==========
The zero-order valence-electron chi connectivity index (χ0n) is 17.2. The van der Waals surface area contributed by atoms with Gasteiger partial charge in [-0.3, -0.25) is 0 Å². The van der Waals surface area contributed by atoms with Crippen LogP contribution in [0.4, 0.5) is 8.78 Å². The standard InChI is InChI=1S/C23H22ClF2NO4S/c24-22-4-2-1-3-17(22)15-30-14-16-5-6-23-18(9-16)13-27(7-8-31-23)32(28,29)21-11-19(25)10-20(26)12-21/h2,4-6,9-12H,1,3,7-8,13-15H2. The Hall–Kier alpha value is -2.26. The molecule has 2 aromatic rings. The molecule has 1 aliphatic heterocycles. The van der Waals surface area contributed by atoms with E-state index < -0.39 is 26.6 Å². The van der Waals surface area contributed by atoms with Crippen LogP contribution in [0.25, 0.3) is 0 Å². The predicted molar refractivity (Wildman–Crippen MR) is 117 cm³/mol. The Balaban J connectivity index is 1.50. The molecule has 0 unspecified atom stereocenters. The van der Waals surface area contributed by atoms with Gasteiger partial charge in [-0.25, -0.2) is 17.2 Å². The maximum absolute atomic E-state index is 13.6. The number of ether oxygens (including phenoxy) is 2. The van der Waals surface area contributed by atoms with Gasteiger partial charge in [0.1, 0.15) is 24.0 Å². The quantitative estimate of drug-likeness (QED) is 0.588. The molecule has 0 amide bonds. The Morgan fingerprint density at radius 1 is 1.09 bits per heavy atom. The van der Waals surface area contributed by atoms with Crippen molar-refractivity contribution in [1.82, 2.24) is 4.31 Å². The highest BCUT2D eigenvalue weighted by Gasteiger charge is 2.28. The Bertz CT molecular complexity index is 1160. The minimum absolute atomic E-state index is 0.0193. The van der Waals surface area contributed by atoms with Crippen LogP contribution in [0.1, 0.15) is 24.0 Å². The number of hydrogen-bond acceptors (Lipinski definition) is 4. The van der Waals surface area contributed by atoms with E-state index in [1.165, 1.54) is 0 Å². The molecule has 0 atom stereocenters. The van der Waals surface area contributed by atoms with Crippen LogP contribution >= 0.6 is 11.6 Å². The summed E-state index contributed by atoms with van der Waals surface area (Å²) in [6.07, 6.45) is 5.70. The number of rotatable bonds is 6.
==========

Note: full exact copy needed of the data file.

The zero-order valence-electron chi connectivity index (χ0n) is 17.2. The van der Waals surface area contributed by atoms with Gasteiger partial charge in [-0.3, -0.25) is 0 Å². The van der Waals surface area contributed by atoms with Crippen LogP contribution in [0.4, 0.5) is 8.78 Å². The standard InChI is InChI=1S/C23H22ClF2NO4S/c24-22-4-2-1-3-17(22)15-30-14-16-5-6-23-18(9-16)13-27(7-8-31-23)32(28,29)21-11-19(25)10-20(26)12-21/h2,4-6,9-12H,1,3,7-8,13-15H2. The Hall–Kier alpha value is -2.26. The molecule has 2 aromatic rings. The molecule has 1 aliphatic heterocycles. The van der Waals surface area contributed by atoms with E-state index < -0.39 is 26.6 Å². The van der Waals surface area contributed by atoms with Crippen LogP contribution in [0.25, 0.3) is 0 Å². The predicted molar refractivity (Wildman–Crippen MR) is 117 cm³/mol. The Balaban J connectivity index is 1.50. The molecule has 0 unspecified atom stereocenters. The van der Waals surface area contributed by atoms with Gasteiger partial charge in [-0.25, -0.2) is 17.2 Å². The maximum absolute atomic E-state index is 13.6. The number of ether oxygens (including phenoxy) is 2. The van der Waals surface area contributed by atoms with Gasteiger partial charge in [0.1, 0.15) is 24.0 Å². The quantitative estimate of drug-likeness (QED) is 0.588. The molecule has 0 amide bonds. The Morgan fingerprint density at radius 1 is 1.09 bits per heavy atom. The van der Waals surface area contributed by atoms with Crippen molar-refractivity contribution in [1.82, 2.24) is 4.31 Å². The highest BCUT2D eigenvalue weighted by Gasteiger charge is 2.28. The Bertz CT molecular complexity index is 1160. The minimum absolute atomic E-state index is 0.0193. The van der Waals surface area contributed by atoms with Crippen LogP contribution in [0.1, 0.15) is 24.0 Å². The number of hydrogen-bond acceptors (Lipinski definition) is 4. The van der Waals surface area contributed by atoms with E-state index in [1.165, 1.54) is 0 Å². The molecule has 0 atom stereocenters. The van der Waals surface area contributed by atoms with Crippen LogP contribution >= 0.6 is 11.6 Å². The summed E-state index contributed by atoms with van der Waals surface area (Å²) in [6.07, 6.45) is 5.70. The number of rotatable bonds is 6.